Amended pleadings are governed by Fed.R.Civ.P. 15. Under Fed.R.Civ.P. 15(a)(1), a party may amend its pleading once as a matter of course prior to being served with a responsive pleading. Where a responsive pleading has been filed, "a party may amend its pleading only with the opposing party's written consent or the court's leave." Fed.R.Civ.P. 15(a)(2). A court reviewing a motion for leave is to "freely give leave when justice so requires." Id.
Nonetheless, a court is not required to grant leave to amend in every instance where leave is sought. The decision to grant or deny a proposed amendment is, rather, "within the discretion of the District Court." Foman v. Davis, 371 U.S. 178, 182 (1962).The Supreme Court has specified that in determining whether "justice so requires," a district court should weigh various factors such as "undue delay, bad faith or dilatory motive on the part of the movant, . . . undue prejudice to the opposing party by virtue of allowance of the amendment, futility of amendment, etc." before denying a litigant leave to amend. Id.
Defendants have asserted that leave should not be granted because of both undue delay and futility. We are not troubled by the question of undue delay. Delay, by itself, is not sufficient to support a denial of leave to amend. See Cureton v. NCAA, 252 F.3d 267, 273 (3d Cir. 2001). It, rather, must become "undue," such that it would place "an unwarranted burden on the court, or [would] become 'prejudicial,' placing an unfair burden on the opposing party." Id. (quoting Adams v. Gould Inc., 739 F.2d 858, 868 (3d Cir.1984)). Such is clearly not the case here.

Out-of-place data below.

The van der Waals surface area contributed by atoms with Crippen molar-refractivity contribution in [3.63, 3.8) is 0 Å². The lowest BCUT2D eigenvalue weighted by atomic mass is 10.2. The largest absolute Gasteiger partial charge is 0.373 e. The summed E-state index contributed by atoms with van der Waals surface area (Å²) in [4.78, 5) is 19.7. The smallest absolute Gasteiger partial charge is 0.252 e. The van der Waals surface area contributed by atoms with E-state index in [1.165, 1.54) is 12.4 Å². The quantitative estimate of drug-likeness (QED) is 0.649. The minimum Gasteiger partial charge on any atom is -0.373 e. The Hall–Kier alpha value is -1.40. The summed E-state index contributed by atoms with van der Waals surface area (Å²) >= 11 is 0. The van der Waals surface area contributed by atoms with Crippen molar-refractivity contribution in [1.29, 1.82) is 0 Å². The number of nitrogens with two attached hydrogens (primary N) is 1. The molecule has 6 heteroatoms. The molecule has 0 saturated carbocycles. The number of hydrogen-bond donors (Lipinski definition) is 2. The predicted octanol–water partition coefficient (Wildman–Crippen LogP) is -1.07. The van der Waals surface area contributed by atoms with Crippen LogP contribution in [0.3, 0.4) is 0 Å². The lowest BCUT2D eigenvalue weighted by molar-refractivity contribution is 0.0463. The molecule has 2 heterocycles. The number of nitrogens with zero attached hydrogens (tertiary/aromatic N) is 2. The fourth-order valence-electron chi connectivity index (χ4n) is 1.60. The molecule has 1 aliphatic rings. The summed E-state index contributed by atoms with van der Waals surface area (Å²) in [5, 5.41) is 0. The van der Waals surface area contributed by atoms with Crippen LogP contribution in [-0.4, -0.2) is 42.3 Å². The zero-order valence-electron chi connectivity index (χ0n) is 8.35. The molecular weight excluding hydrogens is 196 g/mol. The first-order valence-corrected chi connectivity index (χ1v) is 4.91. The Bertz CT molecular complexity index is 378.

Defendants have failed to demonstrate any legally sufficient burden that they would bear if Plaintiff were allowed leave to amend. Bearing in mind the liberal nature of Fed.R.Civ.P. 15, see, e.g., Dole v. Arco Chem. Co., 921 F.2d 484, 486-87 (3d Cir. 1990), we are unable to see how allowing Plaintiff to amend would either place "an unwarranted burden on the court" or "an unfair burden" upon Defendants. Cureton, 252 F.3d at 273. The delay here does not support a denial of Plaintiff's motion.
Defendants more convincingly assert that to grant the motion would be futile based upon their belief that the claims raised in the Amended Complaint would be barred by the Virginia statutes of limitations. We accept that the district court need not provide a litigant leave to amend where it would be futile to do so. See, e.g., Cowell v. Palmer Twp., 263 F.3d 286, 296 (3d Cir. 2001). In determining whether a proposed amendment is or may be "futile," the Third Circuit has specified that "[f]utility means that the complaint, as amended, would fail to state a claim upon which relief could be granted." Shane v. Fauver, 213 F.3d 113, 115 (3d Cir. 2000) (citation omitted). In other words, when "assessing futility, the District Court applies the same standard of legal sufficiency as applies under Rule 12(b)(6)." Id. Importantly for ...